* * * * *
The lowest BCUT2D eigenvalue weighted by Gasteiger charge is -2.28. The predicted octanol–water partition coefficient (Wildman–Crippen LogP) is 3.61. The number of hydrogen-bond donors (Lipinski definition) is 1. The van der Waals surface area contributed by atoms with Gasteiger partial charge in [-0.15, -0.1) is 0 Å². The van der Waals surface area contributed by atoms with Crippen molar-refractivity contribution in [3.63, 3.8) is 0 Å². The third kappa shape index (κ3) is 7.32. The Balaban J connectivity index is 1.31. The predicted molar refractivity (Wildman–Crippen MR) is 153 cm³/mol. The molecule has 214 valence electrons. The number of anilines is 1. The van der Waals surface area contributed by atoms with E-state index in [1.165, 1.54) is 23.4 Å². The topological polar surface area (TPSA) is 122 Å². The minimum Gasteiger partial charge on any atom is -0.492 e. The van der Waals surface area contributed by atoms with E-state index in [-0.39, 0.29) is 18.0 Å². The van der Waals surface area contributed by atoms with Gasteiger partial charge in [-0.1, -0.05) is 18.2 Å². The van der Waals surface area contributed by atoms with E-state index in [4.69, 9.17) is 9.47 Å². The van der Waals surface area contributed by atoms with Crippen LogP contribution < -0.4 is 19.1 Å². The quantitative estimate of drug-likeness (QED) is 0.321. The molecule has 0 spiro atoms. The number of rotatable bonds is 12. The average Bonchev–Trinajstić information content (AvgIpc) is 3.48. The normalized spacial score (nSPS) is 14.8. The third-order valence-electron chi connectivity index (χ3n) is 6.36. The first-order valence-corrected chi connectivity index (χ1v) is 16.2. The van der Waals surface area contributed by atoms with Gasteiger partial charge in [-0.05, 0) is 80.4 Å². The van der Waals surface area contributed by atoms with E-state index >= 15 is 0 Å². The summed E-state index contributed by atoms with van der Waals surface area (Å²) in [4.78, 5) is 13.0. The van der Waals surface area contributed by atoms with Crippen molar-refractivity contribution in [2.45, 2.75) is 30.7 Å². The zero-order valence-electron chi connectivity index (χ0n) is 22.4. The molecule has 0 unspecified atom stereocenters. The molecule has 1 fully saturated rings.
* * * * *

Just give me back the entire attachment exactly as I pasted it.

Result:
The lowest BCUT2D eigenvalue weighted by Gasteiger charge is -2.28. The predicted octanol–water partition coefficient (Wildman–Crippen LogP) is 3.61. The number of hydrogen-bond donors (Lipinski definition) is 1. The van der Waals surface area contributed by atoms with Gasteiger partial charge in [-0.15, -0.1) is 0 Å². The van der Waals surface area contributed by atoms with Crippen molar-refractivity contribution in [3.63, 3.8) is 0 Å². The third kappa shape index (κ3) is 7.32. The Balaban J connectivity index is 1.31. The predicted molar refractivity (Wildman–Crippen MR) is 153 cm³/mol. The molecule has 214 valence electrons. The number of anilines is 1. The van der Waals surface area contributed by atoms with E-state index in [1.165, 1.54) is 23.4 Å². The topological polar surface area (TPSA) is 122 Å². The minimum Gasteiger partial charge on any atom is -0.492 e. The van der Waals surface area contributed by atoms with E-state index in [-0.39, 0.29) is 18.0 Å². The van der Waals surface area contributed by atoms with Gasteiger partial charge in [-0.1, -0.05) is 18.2 Å². The van der Waals surface area contributed by atoms with E-state index in [4.69, 9.17) is 9.47 Å². The van der Waals surface area contributed by atoms with Crippen LogP contribution < -0.4 is 19.1 Å². The quantitative estimate of drug-likeness (QED) is 0.321. The molecule has 0 spiro atoms. The number of rotatable bonds is 12. The average Bonchev–Trinajstić information content (AvgIpc) is 3.48. The normalized spacial score (nSPS) is 14.8. The third-order valence-electron chi connectivity index (χ3n) is 6.36. The first-order valence-corrected chi connectivity index (χ1v) is 16.2. The van der Waals surface area contributed by atoms with Gasteiger partial charge in [-0.05, 0) is 80.4 Å². The van der Waals surface area contributed by atoms with E-state index >= 15 is 0 Å². The summed E-state index contributed by atoms with van der Waals surface area (Å²) in [4.78, 5) is 13.0. The van der Waals surface area contributed by atoms with Crippen molar-refractivity contribution in [2.45, 2.75) is 30.7 Å². The zero-order valence-electron chi connectivity index (χ0n) is 22.4. The molecule has 0 unspecified atom stereocenters. The molecule has 1 fully saturated rings.